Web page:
- Author: Jan van Eyck
- Museum: National Gallery of Art (Washington)
- Year: 1434-1436 ⇐ Click image for larger version
Description of the picture:
The Annunciation - Jan van Eyck. 1434-1436. Panel, oil. 93 x 37 cm
The painting "The Annunciation" was created in the heyday of creativity of the Dutch painter Jan van Eyck. At this time, the author bought a house and workshop in Bruges to stay there until the end of his days.
The story of the picture is the following - the painter was preparing a gift to the duke of Burgundy, Karl Smely, one of the most heroic representatives of the famous Valois dynasty. The gift was a big triptych on a religious story. Unfortunately, until today, only one fragment of a rather large-scale work has survived - the left casement.
It is not known under what circumstances 2/3 triptych was lost. We only know that Van Eyck sent his gift to Dijon, the capital of Burgundy at that time, at the Shanmol monastery, where church masses were served.
The Annunciation, as an event, is a key moment in the history of Christianity. A change of covenant followed the Annunciation: the precepts of Moses alternated into the era of “After Grace” (Sub Gratia). Due to the importance of the event, this story was very often repeated by artists of the Renaissance.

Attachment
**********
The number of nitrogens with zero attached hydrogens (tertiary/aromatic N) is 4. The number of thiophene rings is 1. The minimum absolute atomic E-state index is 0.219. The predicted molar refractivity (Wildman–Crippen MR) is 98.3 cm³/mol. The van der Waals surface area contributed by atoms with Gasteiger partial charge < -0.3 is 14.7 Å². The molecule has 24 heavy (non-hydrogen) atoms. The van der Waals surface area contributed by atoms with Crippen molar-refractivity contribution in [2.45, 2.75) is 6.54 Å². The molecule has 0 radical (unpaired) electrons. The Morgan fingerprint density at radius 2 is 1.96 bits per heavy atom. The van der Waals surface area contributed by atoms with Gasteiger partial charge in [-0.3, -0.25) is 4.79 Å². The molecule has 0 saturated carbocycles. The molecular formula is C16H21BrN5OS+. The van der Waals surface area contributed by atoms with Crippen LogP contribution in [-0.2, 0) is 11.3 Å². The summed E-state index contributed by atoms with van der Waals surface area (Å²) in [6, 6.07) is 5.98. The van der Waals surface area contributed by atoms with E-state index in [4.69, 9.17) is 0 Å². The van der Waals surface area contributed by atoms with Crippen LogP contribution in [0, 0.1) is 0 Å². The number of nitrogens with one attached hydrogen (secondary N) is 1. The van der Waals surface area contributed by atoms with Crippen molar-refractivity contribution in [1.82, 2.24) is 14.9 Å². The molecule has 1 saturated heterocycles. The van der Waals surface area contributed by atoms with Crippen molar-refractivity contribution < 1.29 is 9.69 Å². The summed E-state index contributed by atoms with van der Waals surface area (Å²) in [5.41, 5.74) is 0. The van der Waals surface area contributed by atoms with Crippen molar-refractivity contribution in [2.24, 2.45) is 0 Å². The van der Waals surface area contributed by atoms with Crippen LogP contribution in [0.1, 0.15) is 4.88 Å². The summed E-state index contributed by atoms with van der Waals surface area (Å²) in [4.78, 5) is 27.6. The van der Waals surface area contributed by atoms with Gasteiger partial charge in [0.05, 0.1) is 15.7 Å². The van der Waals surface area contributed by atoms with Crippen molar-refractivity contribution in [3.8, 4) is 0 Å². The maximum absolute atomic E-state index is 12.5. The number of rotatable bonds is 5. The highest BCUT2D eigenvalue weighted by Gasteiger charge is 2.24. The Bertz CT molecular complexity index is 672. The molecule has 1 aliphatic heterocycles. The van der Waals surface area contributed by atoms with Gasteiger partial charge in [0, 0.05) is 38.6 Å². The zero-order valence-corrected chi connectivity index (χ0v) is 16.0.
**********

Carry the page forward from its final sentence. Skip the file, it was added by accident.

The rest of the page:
Option Van Eyck different lyricism and attentive to details. The viewer sees the Virgin Mary and the Archangel Gabriel, but here they are not depicted as real personalities. Comparing the size of the figures and the architecture of the background, you can see that the Virgin Mary and Gabriel are depicted as giants - their heads almost reach the capitals. The columns behind the actors are noticeably rounded, so that we can assume - van Eyck depicted the altar. Perhaps the lost part of the triptych depicted a priest, and the giant figures of Mary and Gabriel are a figment of his imagination, a kind of vision.
In technical terms, striking detailed drawing of all elements. The brilliance of stained glass, stucco on the column, the decoration of the characters, the variety and simultaneous harmony and richness of colors (just look at the dress of Mary) - all this creates a sublime composition full of color and thrill.
Van Eyck's masterpiece was once kept in the Hermitage, but in 1930, the new government, in an effort to “patch holes” in the economy of the newly-made country, decided to sell works of art without bargaining. The real tragedy broke out: the priceless pictures went for nothing. The same thing happened with van Eyck's "Annunciation". Even abroad, this "action" was condemned. Anyway, for Russia, the work was lost - now the picture belongs to the Washington National Gallery.
Other paintings by Jan van Eyck
Angel Appears to Myrrh
Worship the lamb
Madonna Chancellor Nicolas Rolen
Virgin and Child
Madonna in the church
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